This is how rescuers take care of endangered animals before the railway renovation – Southwest

Wall lizards, viper, soft snakes and co – because the Kinzigtal railway will soon be built, endangered animals will have to leave. Fortunately they stayed close.

She writhes and struggles at a small camping table next to the Kinzig Valley Railroad tracks. Just caught, measured, weighed and tested for fungal infection. Then freedom ends in the present. The Snake, which weighs 156 grams, is given the number 12 and will go to a Hubert Laufer terrarium for the time being. The reptile expert along with colleagues at the Deutsche Bahn is overseeing the resettlement of the protected species: wall lizards, smooth snakes, herbaceous and fruit snakes can all be found along the Kinzigtal Railway in the Black Forest. They should live the next few months as safe as possible.

So they have to move. From June 4, the rails and switches will be replenished and the soiled ballast cleaned or replaced on the 33 kilometers between Hausach and Freudenstadt. It is necessary to carry out large-scale construction work, and the road will remain closed until October 8. However, in many areas along the paths, endangered animals love to sunbathe, live on dams, in bushes or under gravel. Parts of the path run parallel to the Kinzig River – a paradise for snakes. In preparation for the construction project, environmentalists began counting the animals along the trails last year to see which sections are particularly common.

Summer quarters for lizards wall

In general, seven kilometers of fences were built in these “hot spot areas” and so-called alternative habitats were created behind them. Piles of dead wood were built, according to Estian Singer, who is in charge of the habitat. Piles of stones were stacked as summer quarters for wall lizards, for example, so that they could feel comfortable there. Now everything is ready, guests can come. A convenient procedure for railway crawlers cost about 400 thousand euros. A total of about 35 million euros will be invested to rehabilitate the road.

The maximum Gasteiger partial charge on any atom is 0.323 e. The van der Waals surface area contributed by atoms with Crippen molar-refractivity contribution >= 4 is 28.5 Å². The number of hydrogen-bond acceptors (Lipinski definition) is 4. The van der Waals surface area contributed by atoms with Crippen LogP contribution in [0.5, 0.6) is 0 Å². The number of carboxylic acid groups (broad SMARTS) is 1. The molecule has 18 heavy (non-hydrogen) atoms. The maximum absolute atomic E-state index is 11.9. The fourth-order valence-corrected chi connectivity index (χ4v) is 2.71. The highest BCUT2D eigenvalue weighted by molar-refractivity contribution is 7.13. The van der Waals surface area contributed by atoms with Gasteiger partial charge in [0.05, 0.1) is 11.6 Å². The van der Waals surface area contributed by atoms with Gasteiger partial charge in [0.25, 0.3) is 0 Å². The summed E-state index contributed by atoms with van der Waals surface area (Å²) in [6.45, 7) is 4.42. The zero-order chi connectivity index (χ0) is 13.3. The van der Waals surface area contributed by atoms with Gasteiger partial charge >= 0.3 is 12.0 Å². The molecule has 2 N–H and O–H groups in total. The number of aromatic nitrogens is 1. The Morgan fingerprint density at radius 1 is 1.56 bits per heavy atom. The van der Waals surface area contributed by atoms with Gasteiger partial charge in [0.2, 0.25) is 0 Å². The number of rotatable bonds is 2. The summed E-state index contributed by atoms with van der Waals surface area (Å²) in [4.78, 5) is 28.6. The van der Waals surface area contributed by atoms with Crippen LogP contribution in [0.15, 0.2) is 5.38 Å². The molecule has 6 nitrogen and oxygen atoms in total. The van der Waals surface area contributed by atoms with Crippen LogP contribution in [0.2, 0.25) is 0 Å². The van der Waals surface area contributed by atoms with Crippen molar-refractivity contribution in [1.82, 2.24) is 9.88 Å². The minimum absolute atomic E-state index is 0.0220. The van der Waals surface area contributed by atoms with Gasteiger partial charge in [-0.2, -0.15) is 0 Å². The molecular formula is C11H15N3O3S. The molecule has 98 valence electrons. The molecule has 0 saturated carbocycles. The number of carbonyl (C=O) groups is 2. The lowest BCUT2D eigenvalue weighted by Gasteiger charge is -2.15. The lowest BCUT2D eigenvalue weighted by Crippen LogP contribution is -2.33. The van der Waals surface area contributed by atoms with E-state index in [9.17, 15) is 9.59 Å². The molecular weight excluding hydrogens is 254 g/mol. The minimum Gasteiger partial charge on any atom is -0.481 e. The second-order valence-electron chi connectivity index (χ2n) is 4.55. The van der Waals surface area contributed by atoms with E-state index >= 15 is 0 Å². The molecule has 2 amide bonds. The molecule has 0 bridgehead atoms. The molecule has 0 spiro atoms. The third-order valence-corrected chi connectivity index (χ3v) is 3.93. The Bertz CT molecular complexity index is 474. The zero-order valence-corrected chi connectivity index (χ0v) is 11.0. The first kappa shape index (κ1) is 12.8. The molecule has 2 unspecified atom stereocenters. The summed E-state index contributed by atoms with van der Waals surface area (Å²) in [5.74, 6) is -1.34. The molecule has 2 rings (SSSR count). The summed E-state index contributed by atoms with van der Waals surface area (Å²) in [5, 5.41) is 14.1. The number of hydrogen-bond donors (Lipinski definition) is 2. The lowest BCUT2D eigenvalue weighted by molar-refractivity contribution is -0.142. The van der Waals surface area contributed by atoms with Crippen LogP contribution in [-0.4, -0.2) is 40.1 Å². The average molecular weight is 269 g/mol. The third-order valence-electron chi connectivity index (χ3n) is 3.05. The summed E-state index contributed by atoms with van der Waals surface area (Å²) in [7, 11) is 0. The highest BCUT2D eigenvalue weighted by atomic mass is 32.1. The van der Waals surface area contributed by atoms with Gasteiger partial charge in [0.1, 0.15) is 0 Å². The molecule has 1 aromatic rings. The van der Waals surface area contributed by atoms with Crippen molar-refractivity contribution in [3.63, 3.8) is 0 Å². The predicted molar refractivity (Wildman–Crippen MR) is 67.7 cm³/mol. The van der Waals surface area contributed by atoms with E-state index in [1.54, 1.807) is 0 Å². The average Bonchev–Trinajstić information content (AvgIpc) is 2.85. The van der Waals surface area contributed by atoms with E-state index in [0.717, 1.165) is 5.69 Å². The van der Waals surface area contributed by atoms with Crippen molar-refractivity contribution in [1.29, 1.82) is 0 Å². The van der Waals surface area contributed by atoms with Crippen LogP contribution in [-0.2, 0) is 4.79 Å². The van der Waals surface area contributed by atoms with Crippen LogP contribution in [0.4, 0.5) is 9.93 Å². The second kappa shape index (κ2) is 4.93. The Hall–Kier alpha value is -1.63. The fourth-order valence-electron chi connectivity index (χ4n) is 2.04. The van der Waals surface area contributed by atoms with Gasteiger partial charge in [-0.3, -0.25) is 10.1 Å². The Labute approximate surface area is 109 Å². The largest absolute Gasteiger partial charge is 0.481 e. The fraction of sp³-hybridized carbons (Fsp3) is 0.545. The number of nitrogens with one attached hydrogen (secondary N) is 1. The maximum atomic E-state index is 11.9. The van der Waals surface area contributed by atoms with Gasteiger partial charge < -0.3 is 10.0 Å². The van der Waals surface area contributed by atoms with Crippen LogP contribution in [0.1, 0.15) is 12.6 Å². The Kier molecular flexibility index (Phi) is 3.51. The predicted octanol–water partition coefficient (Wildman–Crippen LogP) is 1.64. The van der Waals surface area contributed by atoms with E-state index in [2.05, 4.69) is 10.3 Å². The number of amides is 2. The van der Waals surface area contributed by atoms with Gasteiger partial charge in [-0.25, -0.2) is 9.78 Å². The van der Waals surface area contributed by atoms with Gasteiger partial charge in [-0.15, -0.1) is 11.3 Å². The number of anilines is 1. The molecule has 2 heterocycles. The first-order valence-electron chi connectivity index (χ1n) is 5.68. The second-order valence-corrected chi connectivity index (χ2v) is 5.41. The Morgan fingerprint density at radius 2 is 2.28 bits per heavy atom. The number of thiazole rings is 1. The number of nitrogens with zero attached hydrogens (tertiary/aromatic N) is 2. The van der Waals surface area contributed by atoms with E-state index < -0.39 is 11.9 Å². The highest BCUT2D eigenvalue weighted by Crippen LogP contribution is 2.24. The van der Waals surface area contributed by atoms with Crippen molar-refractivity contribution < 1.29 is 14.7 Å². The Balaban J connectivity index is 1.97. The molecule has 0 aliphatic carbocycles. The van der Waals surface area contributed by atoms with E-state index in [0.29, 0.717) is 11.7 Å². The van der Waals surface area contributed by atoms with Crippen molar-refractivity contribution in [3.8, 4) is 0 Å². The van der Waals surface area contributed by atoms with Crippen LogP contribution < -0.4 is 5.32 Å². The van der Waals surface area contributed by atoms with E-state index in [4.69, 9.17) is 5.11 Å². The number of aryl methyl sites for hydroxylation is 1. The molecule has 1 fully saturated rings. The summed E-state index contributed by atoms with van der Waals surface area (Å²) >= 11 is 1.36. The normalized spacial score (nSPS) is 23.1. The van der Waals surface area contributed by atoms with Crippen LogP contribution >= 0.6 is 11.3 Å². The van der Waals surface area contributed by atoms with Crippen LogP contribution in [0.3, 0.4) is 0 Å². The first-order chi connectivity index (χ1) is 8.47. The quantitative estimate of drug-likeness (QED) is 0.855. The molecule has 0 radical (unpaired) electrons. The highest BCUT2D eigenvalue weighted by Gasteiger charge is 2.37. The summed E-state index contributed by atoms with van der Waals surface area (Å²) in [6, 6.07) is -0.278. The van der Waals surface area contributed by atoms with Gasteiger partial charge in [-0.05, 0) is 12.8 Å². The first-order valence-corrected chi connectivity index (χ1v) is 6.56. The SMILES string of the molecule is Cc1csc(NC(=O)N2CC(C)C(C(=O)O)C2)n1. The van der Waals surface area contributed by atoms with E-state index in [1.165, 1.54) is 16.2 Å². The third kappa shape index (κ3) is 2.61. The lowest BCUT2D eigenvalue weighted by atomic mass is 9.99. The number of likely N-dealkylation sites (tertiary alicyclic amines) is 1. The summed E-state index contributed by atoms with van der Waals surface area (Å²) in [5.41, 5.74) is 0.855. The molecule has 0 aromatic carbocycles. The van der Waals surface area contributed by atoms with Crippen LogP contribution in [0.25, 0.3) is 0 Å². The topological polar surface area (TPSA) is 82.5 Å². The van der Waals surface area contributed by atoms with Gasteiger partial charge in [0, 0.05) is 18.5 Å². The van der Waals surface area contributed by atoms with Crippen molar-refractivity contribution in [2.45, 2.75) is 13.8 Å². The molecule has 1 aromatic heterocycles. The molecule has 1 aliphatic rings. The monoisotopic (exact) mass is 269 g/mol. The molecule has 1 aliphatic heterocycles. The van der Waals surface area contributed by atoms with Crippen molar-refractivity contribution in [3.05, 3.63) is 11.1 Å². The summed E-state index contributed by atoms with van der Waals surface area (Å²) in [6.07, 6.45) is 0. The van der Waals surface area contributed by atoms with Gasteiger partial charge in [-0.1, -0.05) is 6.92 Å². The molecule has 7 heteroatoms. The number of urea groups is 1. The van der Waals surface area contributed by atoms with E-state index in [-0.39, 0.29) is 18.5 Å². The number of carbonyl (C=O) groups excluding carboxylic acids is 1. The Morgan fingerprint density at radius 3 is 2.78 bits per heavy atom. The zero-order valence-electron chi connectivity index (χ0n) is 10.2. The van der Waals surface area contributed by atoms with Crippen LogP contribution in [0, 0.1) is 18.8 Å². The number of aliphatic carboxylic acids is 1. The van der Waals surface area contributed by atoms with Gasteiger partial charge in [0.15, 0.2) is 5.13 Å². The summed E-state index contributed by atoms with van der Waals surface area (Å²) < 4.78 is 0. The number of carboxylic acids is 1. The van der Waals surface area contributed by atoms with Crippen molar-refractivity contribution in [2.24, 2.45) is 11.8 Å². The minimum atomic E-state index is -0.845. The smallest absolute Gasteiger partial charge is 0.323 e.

Since the end of April, animals on the track or in the gravel area have been collected and brought to the habitats outside the fences. Louvre and his colleague Nejiati Nurmiti were lizard-hunting in the morning. You walk down the road slowly, looking seriously at the ground. The Laufer wears a kind of lizard lasso: it looks like a fishing rod, with a loop that hangs down the front so that it can pull the lizard’s head back if it’s fast enough.

Fences of green fabrics

Normiti finds it. He armed himself with a soft, bright yellow sponge that could squeeze a runaway animal without injuring him. Catch three within 30 minutes. In the meantime, the lizards in beanbags behind the fence are released again. The fences are covered with a green cloth that is so slippery that lizards cannot climb. Where snakes live, fences are a little higher, Louvre explains. “Now it’s about not hurting or killing any animals,” he says.

The columns found where there are no fences are given special treatment and are waiting in the Louvre terrariums for the end of the construction work. Then they are returned to exactly where they were before. Yield so far: 12 boa. In addition, approximately 30 wall lizards, 2 sand lizards and 5 grass snakes have been brought to safety so far. Only smooth snakes, although counted in earlier documents, have not yet been caught by Louvre and his colleagues.

A veterinarian accompanies the project

The actions are monitored by the environmental protection associations BUND and Nabu, all of which are requirements of the responsible authorities. “The animal numbers have nothing to do with construction work,” a federal and state spokeswoman says. Legal requirements are crucial. According to the European Union’s Plant and Animals Directive (FFH), the grass snake and viper are specially protected and the smooth snake and wall lizards are strictly protected – no matter how often they actually occur in certain areas. In Louvre’s focus is Snake. Because it’s in great danger in the southwest, he says.

Veterinarian Lisa Schuller follows the project closely: data on possible fungal infection of snakes will be included in her thesis. She wants to know how common the disease, which was first detected in wild snakes in Germany in 2019, is already in that country, she said.

Naboo would have preferred it if the protection of the reptiles did not end immediately when the road opened in the fall. “We would like to check the track again once construction is complete and the fences are down,” said Claudia Wild, a spokeswoman for Naboo. “Then you can judge whether the animals came back and whether everything was working as planned.” Not a requirement of the authorities.

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